Austria was once ruled by a dual monarchy, which lasted from 1867 until the end of World War I in 1918. Two grand palaces that housed many rulers belonging to the Habsburg dynasty still stand, and are worth visiting.
At the Hofburg, a winter residence, get a glimpse into the Imperial Family’s daily royal living. The Imperial Apartments were home to Emperor Franz Joseph and his wife, Empress Elisabeth, their children and the entire royal household.
The Sisi Museum focuses on the life of the beautiful Empress Elisabeth, also known as “Sisi.” Her story is unique. She was big on beauty and fitness. A free spirit, she apparently shied away from decorum. Her life ended tragically with her 1898 assassination in Geneva. Artifacts range from dresses to portraits, and jewelry.
Concerts and Composers
In Vienna, music plays on. A great way to experience its culture is by attending a performance in a concert hall or opera house. The 200-year-old Musikverein is a concert hall known for having great acoustics and is the residence for the Vienna Philharmonic orchestra. Works by legendary classical composers from Brahms to Tchaikovsky were introduced here. About 800 concerts take place annually.
If like me, you’ve never had a night at the opera, consider buying tickets to a concert at Staatsoper, Vienna’s opera house which dates back to the 19th century. I attended a performance here, and had a great time. Dress up too!
Among composers, Mozart carries quite a reputation here. Out of his 14 addresses throughout the city, Mozarthaus Vienna is Mozart’s only surviving residence. Though he lived at this place for only three years, the composer seemed to have had a lot of ambition. One of them he penned was his opera, The Marriage of Figaro.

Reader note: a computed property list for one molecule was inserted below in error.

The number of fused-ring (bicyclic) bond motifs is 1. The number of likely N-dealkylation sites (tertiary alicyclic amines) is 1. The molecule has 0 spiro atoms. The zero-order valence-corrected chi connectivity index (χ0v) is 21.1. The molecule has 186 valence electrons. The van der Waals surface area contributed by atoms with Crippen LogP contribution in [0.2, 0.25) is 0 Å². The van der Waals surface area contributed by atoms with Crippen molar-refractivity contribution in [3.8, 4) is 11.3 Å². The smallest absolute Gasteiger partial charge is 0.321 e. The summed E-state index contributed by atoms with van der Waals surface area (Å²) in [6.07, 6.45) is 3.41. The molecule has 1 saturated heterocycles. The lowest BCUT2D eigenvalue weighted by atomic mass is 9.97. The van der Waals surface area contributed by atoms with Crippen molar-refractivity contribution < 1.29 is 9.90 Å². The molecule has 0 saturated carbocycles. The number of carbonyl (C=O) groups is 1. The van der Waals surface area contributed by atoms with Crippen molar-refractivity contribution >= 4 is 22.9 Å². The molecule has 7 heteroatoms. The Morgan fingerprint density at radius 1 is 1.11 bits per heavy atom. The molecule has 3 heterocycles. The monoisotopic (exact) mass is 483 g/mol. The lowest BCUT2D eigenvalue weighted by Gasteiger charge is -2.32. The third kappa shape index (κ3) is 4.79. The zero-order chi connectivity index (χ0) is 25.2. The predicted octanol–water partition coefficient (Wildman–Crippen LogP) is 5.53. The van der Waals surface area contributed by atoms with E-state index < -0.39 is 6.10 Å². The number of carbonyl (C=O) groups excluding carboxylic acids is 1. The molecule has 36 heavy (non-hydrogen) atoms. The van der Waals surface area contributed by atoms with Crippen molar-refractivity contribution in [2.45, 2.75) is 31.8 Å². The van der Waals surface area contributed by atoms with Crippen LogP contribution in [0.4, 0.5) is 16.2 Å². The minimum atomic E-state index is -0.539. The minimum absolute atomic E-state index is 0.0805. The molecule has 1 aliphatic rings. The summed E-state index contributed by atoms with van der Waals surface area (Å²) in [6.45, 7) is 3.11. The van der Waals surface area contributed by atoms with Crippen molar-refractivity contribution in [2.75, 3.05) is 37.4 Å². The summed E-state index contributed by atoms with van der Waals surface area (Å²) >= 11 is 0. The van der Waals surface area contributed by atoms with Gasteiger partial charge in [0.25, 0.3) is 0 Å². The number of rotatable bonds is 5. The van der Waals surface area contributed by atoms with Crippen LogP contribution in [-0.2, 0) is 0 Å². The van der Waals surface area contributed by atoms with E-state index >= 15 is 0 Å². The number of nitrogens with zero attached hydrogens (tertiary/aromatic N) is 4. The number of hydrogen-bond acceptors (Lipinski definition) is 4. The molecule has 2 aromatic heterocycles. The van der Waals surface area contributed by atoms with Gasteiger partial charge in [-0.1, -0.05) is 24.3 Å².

Satisfying Coffee and Sweets
Coffee drinkers and dessert lovers can indulge at Vienna’s legendary coffeehouses. It’s a fun, culinary activity.
A piece of cultural heritage, Viennese coffeehouses date as far back as the late 1600s. Legend says when Turkish forces retreated from a surge in Vienna, they left behind bags of coffee beans. Fact or fiction, their start is associated to Jerzy Franciszek Kulczycki, a soldier who is said to have opened the first coffeehouse.
Best in the sense of the traditional style, Café Sperl has a plush setting. I enjoyed sitting at a marble table, with the waitress bringing over not just a menu but the day’s newspaper for me to glimpse through while enjoying my meal. The coffeehouse is also featured in the film “Before Sunrise.”
My cake cravings led me to check out another venue. Inside the Sacher Hotel, Café Sacher’s claim to fame is Sache Torte, a famous Austrian chocolate cake with an apricot jam filling invented here. Its recipe remains a well-kept secret, yet the cake is labeled with a trademark: a chocolate logo. The café’s red walls and cushioning made this café a relaxing place.
Can’t resist chocolate. Another good stop is at the legendary Demel, a confectionery that once provided sweets for the Imperial family. And to top off food finds in Vienna, go the popular Naschmarkt, an open-air marketplace with shops and food stands touting fruits, nuts, and spices from around the globe. Enjoy!